New Discoveries: Institutional Collaboration
The Possibility of the Compassionate Institution Featuring Sean Lee, Christine Malec, Teneshia Samuel
Welcome back to the Access Hub Blog. This blog originates from a collective request from the 2021 Access Advisory for Luminato to publicly articulate what we are learning from the Mad, Deaf and Disabled communities.
This is ongoing work, continuing under the 2022 Access Advisory: Art Gunter, Christine Malec, Courage Bacchus, Gaitrie Persaud, Jack Hawk, Jenna Roy, Sean Lee and new members: Hope Adina Adler, Teneshia Samuel with Jessica Watkin continuing as an independent consultant.
This month, the Access blog is a dynamic discussion about institutional collaboration (the good and the bad) between three Advisory members: Sean Lee, Christine Malec and Teneshia Samuel. Each of them has a wide range of experience working internally and externally with institutions of varying sizes. What can institutional collaboration look like? What are the pitfalls and possibilities of Disability to disrupt and prompt structural change?
Listen to the discussion
The following has been edited for clarity
Sean: That idea of institutional collaboration… as opposed to institutional bulldozing, which I think is often times more of the experience that a lot of people have.
Christine: When I find myself in the context of an institution… am I going to say the wrong thing? Am I going to forget to filter? Am I going to understand the culture properly in a way that’s going to make me make sense to them and them make sense to me?
Teneshia: I worked in banking, corporate banking for the longest time before I actually became an artist… From a standpoint of organic newness…institutions are built. They are things that evolve over time. As people come and go, add their value and leave and certain things die and fall away. …They can be really rigid… very solid and unchanging and that’s just the way the ecosystems working at the time where people are resistant to change… And then in other instances, you may find institutions…they seem to be more flexible and fluid and… changing and open to evolution. And… you find yourself… sort of vibing and flowing with them in a way.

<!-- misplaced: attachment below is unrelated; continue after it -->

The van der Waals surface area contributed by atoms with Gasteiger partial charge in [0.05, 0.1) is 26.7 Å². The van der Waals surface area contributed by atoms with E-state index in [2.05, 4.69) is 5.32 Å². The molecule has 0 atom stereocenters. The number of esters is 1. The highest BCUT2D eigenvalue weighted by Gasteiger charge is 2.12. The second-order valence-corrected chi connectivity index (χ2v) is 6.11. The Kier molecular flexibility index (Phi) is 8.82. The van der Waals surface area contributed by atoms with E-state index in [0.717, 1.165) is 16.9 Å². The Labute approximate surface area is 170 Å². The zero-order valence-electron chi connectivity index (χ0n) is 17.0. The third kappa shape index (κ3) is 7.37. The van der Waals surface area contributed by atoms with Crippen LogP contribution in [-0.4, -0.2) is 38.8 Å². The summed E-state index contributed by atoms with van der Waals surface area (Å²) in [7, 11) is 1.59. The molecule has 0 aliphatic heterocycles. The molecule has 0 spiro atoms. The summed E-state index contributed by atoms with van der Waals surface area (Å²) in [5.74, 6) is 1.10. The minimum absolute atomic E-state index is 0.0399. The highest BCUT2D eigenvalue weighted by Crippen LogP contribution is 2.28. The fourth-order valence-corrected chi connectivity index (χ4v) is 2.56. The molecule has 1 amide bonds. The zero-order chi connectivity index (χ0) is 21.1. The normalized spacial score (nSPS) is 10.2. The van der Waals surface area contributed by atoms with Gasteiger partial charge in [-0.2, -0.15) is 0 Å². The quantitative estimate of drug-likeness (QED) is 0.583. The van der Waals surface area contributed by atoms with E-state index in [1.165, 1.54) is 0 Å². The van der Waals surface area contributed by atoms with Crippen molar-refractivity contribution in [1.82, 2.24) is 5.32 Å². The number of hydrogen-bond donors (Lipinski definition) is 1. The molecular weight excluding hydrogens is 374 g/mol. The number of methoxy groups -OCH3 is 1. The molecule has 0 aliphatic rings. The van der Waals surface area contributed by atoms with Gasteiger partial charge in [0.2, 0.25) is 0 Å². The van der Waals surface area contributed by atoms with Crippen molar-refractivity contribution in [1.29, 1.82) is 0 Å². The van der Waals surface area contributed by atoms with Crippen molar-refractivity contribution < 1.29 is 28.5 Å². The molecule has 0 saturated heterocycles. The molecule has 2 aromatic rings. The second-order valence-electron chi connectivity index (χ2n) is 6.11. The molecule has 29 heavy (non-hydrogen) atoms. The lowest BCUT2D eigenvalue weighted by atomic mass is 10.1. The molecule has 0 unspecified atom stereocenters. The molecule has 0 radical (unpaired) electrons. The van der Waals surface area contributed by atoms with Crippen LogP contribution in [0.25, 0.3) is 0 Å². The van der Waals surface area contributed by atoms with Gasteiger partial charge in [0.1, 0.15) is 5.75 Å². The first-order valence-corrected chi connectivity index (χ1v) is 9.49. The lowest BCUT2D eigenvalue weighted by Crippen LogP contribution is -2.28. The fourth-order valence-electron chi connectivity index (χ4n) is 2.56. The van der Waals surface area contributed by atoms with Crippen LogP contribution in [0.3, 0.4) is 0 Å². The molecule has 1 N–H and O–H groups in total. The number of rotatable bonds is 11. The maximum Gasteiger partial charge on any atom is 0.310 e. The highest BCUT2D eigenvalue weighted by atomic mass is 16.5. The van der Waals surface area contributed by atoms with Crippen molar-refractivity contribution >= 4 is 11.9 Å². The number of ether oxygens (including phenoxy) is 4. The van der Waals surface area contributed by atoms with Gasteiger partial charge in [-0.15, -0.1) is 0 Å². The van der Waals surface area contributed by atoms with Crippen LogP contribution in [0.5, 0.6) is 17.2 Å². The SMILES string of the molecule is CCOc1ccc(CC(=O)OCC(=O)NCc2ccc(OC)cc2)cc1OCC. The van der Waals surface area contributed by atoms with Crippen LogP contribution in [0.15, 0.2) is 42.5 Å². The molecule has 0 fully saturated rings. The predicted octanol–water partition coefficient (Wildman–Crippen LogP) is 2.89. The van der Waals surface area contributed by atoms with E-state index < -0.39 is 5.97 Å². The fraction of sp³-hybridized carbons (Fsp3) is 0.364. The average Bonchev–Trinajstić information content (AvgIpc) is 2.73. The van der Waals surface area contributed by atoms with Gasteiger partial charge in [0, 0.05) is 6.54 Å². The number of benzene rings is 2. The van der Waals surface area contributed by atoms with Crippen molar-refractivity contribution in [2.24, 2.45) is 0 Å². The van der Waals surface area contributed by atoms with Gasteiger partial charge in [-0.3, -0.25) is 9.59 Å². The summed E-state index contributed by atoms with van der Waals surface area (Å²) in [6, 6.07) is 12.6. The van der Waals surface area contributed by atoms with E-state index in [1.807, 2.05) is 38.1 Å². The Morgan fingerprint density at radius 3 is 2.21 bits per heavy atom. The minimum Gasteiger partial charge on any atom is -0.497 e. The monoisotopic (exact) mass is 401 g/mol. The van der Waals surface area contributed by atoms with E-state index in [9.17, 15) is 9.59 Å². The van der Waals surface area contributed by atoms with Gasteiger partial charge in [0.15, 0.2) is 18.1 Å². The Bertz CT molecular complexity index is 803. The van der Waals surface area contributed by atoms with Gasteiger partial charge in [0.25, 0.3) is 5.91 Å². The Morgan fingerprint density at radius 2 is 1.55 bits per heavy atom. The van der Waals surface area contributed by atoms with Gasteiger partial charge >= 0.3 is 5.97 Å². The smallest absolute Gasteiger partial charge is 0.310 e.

And my question is… “What makes an institution open and willing and able to collaborate with other institutions and other people or other bodies or organic bodies?”
Sean Lee: When there’s a commitment to valuing the people first, I really feel like that’s when the organizations can begin to understand more flexibility…Drop this idea that everything always has to be perfect. At Tangled we try to lead with Disability justice. …Disability justice being something that doesn’t necessarily even fit within a non-profit’s complex…We’ve been taught that success and failure look like certain things in the world…
Organizations really have to actively be different… and know how to change their structures. As well, Disabled folks have been marginalized for so long and for historically such a long time that a lot of us don’t even know our own rights going into a space that we should be able to demand access. We should be able to demand… a different way of working.
Teneshia: What’s recently come from the social justice community is that notion of being an accomplice to the goals and the needs of people who are marginalized disability wise or racially wise. That’s when actions are coordinated with the needs and the worth and the value and the dignities of People of Colour, of Indigenous communities, of people with disabilities, neurodiverse communities, and these movements work in the direction of liberation, and they work in the direction of having the interests of the liberation of these marginalized people and they disrupt the status quo, so, you know, they challenged the system of oppression and that’s sort of my ideal.
Sean: Tangled has implemented something we call a Care clause and maybe there’s a better name. We’ve been really saying that, in this Care clause, the artist, the health of the artists, the mental health, the physical health, the wellbeing of the artists is kind of more important than any deliverable.
Christine: I love the takeaway that compassion and institutions can co-exist.
Teneshia: In order for progressive collaboration to occur there really needs to be this challenging, disrupting, dismantling, and learning in the system… and an evolving beyond what’s been a part of the status quo.
If you enjoyed this, please also check out this podcast out of San Francisco: Disability Visibility hosted by Alice Wong.
Featuring conversations on politics, culture, and media with disabled people. If you’re interested in disability rights, social justice, and intersectionality, this show is for you. It’s time to hear more disabled people in podcasting and radio. Named one of the 15 best podcasts by women that you’re not listening to by Refinery 29 in 2021.